Is Nutrisystem Healthy?

October 15, 2007 by Joe Ponzio

Is the Nutrisystem drop old news? In the stock market, you’d have to say yes because things happen so quickly. Still, we can learn lessons from virtually every event in the market. Once we get through the noise and look at the business, things begin to make a lot of sense.

Let’s look at Nutrisystem from a business perspective:

Two weeks ago, Nutrisystem saw 25% of its market cap (and share price) wiped out in a New York second. Price follows value-and sometimes it can happen just that fast.

The Value of Nutrisystem

The science of investing tells us that the value of Nutrisystem is equal to the cash that can be taken out of the business during its remaining life, discounted by an appropriate rate. In this case, let’s use 9% because we are going to apply the F Wall Street and John Burr Williams/Mohnish Pabrai methods and need to compare apples to apples.

Modest Growth

Let’s assume that Nutrisystem (NTRI) will experience modest growth for the next ten years-say, 13% for three years, then 11% for three, and then 10% for the next four-ultimately slowing to 5% for years 11-20. Let’s further assume that Nutrisystem can be sold for 10 times cash flow in ten years (required for the Pabrai/Williams model).

Why did I choose these rates as opposed to the super-extreme growth rates Nutrisystem has been experiencing? No matter what happens in the past, a business will only grow at roughly its rate of CROIC going forward. That is, for every dollar invested, if the company can generate $0.15, it can be expected to grow at roughly 15%. (More on that tomorrow.)

For the past five years, NTRI has had a median CROIC of just under 17%. If we err on the side of caution, we can value the business using roughly 75% of that.

Note: Don’t think I’m changing assumptions here. Do the same thing with JNJ, AEO, or other companies we’ve analyzed here and you’ll find that the valuation comes out about the same for those.

The Results

The Pabrai/Williams and F Wall Street methods both come up with the same valuation-roughly $38.40 a share. Two weeks ago, the company went from nearly $50 to nearly $30 in a day-from overpriced to slightly underpriced. Price follows value-and here’s another chart to prove it:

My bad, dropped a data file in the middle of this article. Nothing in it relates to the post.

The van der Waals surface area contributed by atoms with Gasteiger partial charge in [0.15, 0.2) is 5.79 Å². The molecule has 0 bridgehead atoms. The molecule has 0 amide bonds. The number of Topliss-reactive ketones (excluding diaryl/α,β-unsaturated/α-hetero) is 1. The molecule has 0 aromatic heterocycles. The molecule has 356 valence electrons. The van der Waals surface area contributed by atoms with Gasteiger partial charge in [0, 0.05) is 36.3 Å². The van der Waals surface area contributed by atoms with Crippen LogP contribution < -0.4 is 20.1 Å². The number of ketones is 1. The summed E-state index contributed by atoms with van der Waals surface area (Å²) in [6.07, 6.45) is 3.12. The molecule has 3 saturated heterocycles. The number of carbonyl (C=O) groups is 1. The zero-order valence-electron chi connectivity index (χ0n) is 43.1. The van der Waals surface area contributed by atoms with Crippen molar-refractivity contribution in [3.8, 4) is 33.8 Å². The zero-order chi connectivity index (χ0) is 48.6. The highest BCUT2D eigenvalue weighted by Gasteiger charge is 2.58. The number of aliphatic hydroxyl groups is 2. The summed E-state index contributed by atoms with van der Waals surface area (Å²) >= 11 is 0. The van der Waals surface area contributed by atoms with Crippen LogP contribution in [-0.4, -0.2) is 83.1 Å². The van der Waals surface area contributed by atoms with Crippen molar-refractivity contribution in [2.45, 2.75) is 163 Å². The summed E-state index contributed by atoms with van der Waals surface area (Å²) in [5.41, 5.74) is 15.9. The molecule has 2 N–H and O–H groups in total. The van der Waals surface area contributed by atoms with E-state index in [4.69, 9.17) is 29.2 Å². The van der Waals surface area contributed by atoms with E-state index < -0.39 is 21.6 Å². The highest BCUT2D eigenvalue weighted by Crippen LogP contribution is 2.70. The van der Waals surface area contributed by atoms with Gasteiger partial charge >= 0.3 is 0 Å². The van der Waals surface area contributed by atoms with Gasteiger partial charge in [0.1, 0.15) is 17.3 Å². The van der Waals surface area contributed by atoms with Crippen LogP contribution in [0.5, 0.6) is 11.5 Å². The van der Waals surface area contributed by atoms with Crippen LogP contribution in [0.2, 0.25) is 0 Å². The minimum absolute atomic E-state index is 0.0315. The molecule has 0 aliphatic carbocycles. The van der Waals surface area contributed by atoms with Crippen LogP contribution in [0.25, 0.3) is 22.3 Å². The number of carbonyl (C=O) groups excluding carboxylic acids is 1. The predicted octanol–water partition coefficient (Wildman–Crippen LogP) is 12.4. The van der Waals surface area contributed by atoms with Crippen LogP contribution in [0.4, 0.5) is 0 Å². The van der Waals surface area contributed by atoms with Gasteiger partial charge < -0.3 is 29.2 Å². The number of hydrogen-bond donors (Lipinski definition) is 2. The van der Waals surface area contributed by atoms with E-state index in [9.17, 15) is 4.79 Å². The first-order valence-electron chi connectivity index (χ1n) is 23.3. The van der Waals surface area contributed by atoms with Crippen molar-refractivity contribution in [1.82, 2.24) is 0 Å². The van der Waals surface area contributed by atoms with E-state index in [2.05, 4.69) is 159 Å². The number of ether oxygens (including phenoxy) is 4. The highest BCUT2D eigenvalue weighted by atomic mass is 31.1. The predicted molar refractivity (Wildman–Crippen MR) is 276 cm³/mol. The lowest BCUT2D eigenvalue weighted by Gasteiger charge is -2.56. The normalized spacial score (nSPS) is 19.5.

Will It Become A Buy Under $19.50?

If we demand on a 50% margin of safety, NTRI would theoretically be a buy under $19.50 a share. Still, practice is different than theory which is why we have to look beyond the raw data.

Try and apply a fundamental (Pabrai-ish) rule to investing and you’ll likely stay away from NTRI-stick with simple, slow-changing industries.

The Nutrisystem Moat

What is it going to take for a competitor to swim across Nutrisystem’s fragile (if existent) moat and break down the walls? People are finicky, compulsive dieters (at least in the US), and are always looking for a quick fix to weight loss. A new book or diet will chip away at their market share-at least a little bit. But the real danger comes from outside Nutrisystem’s industry-big pharma.

Nutrisystem must contend with its direct competitors, and must ward off big pharmaceutical companies developing cheap weight loss drugs. NTRI has to fight for every penny, and has a finite future. After all, who is going to pay a few hundred bucks a month for their food when you can pay a few hundred bucks a month for a pill-and eat McDonald’s every day!

The Nutrisystem Result

Can money be made in Nutrisystem? Probably. Still, its inconsistent past, its finite future, and its fair price to value are less than mouthwatering. And its price drop? No surprise there. A company can be overpriced for days, months, or years. Still, if value doesn’t catch up to the price, price is certainly more than happy to drop to meet value.

A Note From Joe Ponzio

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